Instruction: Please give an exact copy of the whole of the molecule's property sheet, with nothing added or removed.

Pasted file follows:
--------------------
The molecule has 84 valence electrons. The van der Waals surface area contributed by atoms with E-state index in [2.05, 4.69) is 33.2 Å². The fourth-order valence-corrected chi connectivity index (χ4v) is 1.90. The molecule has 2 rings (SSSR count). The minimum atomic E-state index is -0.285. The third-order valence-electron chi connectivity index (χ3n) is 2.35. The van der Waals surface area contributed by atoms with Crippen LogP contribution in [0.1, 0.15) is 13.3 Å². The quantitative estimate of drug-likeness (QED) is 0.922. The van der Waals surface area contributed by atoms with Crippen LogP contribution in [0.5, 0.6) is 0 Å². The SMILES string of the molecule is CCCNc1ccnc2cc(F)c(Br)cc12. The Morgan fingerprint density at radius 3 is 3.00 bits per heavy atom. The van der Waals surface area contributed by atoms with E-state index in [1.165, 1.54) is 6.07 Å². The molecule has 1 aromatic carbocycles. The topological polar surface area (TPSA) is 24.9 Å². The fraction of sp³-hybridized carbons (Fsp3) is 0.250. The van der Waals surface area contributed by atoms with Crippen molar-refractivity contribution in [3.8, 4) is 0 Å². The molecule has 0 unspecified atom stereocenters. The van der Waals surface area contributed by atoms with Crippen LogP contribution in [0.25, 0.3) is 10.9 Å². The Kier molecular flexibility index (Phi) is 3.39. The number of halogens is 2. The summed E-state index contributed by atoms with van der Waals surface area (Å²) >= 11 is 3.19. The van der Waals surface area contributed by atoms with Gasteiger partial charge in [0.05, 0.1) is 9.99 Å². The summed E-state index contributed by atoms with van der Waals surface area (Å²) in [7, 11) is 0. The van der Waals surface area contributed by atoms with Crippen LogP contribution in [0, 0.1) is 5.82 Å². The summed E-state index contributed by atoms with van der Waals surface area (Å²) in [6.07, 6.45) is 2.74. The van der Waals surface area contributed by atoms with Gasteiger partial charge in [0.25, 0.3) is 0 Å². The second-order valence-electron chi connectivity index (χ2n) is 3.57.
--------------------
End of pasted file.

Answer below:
The molecule has 84 valence electrons. The van der Waals surface area contributed by atoms with E-state index in [2.05, 4.69) is 33.2 Å². The fourth-order valence-corrected chi connectivity index (χ4v) is 1.90. The molecule has 2 rings (SSSR count). The minimum atomic E-state index is -0.285. The third-order valence-electron chi connectivity index (χ3n) is 2.35. The van der Waals surface area contributed by atoms with Crippen LogP contribution in [0.1, 0.15) is 13.3 Å². The quantitative estimate of drug-likeness (QED) is 0.922. The van der Waals surface area contributed by atoms with Crippen LogP contribution in [0.5, 0.6) is 0 Å². The SMILES string of the molecule is CCCNc1ccnc2cc(F)c(Br)cc12. The Morgan fingerprint density at radius 3 is 3.00 bits per heavy atom. The van der Waals surface area contributed by atoms with E-state index in [1.165, 1.54) is 6.07 Å². The molecule has 1 aromatic carbocycles. The topological polar surface area (TPSA) is 24.9 Å². The fraction of sp³-hybridized carbons (Fsp3) is 0.250. The van der Waals surface area contributed by atoms with Crippen molar-refractivity contribution in [3.8, 4) is 0 Å². The molecule has 0 unspecified atom stereocenters. The van der Waals surface area contributed by atoms with Crippen LogP contribution in [0.25, 0.3) is 10.9 Å². The Kier molecular flexibility index (Phi) is 3.39. The number of halogens is 2. The summed E-state index contributed by atoms with van der Waals surface area (Å²) >= 11 is 3.19. The van der Waals surface area contributed by atoms with Gasteiger partial charge in [0.05, 0.1) is 9.99 Å². The summed E-state index contributed by atoms with van der Waals surface area (Å²) in [7, 11) is 0. The van der Waals surface area contributed by atoms with Crippen LogP contribution in [0, 0.1) is 5.82 Å². The summed E-state index contributed by atoms with van der Waals surface area (Å²) in [6.07, 6.45) is 2.74. The van der Waals surface area contributed by atoms with Gasteiger partial charge in [0.25, 0.3) is 0 Å². The second-order valence-electron chi connectivity index (χ2n) is 3.57.